If any one visual movement did justice to the absurd, untenable profitability of that dot-com windfall, it was the striking art of No Limit Records, the apex and nadir of commercial hip-hop thuggery.
Catch one at the right lecture series and plenty a wispy, bearded music industry old timer will position you on his or her knee and rhetorically whisk you away to a delightful Eden, a time when America was safe from terrorism and its lesser cousin, file sharing. It was a roaring, cumulative moment in our nation's history when most about anything packaged in CD form would outsell industry expectations. Cinematically, CGI-injected blockbusters like Toy Story and Jurassic Park have conveyed the promise and opportunity of those boon times with blinding, crayon-box colors and dazzling green screen chicanery. But if any one visual movement did justice to the absurd, untenable profitability of that dot-com windfall, it was the striking art of No Limit Records, the apex and nadir of commercial hip-hop thuggery.
Label founder Master P was the Ray Kroc of hip-hop, a corner-cutting mogul who could whip up a gold-selling album, McGuiver-style, out of a torn shoelace and a shotgun shell if ever it came to that, and sometimes it practically did. While bigger labels escalated monstrous bidding wars over up-and-coming starlets, the New Orleans magnate enlisted his siblings and marginally talented neighbors to churn out CDs burned to the rim with 79 minutes and 58 seconds of scorched earth, shell-shocked braggadocio/remorse voiced in drug dealer's argot.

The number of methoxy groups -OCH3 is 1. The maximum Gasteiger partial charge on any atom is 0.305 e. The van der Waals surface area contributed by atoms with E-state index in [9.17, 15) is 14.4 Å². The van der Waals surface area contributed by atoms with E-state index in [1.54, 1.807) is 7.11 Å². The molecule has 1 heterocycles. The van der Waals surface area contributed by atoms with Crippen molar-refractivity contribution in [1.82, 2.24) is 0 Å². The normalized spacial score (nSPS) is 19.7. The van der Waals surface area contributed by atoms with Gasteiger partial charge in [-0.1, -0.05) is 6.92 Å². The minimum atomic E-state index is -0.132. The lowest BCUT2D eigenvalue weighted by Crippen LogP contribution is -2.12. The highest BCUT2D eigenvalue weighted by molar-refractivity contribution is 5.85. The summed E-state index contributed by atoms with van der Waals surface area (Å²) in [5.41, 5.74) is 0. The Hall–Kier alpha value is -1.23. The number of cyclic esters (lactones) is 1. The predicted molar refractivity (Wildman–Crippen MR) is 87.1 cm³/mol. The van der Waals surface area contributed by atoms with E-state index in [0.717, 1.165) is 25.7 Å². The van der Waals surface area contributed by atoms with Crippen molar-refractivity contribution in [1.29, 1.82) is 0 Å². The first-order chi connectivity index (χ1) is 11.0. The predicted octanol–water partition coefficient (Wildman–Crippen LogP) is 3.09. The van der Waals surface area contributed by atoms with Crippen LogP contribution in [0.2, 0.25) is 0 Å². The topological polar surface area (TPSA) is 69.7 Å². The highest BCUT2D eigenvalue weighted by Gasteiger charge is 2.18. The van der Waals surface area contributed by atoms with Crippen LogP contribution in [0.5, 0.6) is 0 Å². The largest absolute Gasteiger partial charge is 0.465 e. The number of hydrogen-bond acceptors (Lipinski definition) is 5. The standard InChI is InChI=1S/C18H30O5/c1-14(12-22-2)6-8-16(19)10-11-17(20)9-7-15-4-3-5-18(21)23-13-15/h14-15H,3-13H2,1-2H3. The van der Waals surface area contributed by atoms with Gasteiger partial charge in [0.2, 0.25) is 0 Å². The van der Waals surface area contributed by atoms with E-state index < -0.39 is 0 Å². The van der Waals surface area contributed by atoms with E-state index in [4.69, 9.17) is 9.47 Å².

That quantity-over-quality approach may seem counterintuitive in strictly musical terms. But consider that, at its best, modern branding allows businessmen to curtail the production costs of an item while drastically, senselessly over-inflating its desirability. Keenly, hip-hop has recognized the artistic merit of logos and sloganeering since the days before graf squads and break dancing crews got nudged out of the temple. A few of Master P's pricier recruits, Mystikal, Fiend, and Snoop Dog, actually managed decent albums, but No Limit's bread-and-butter were the third-rate solo records that consistently surpassed sales targets.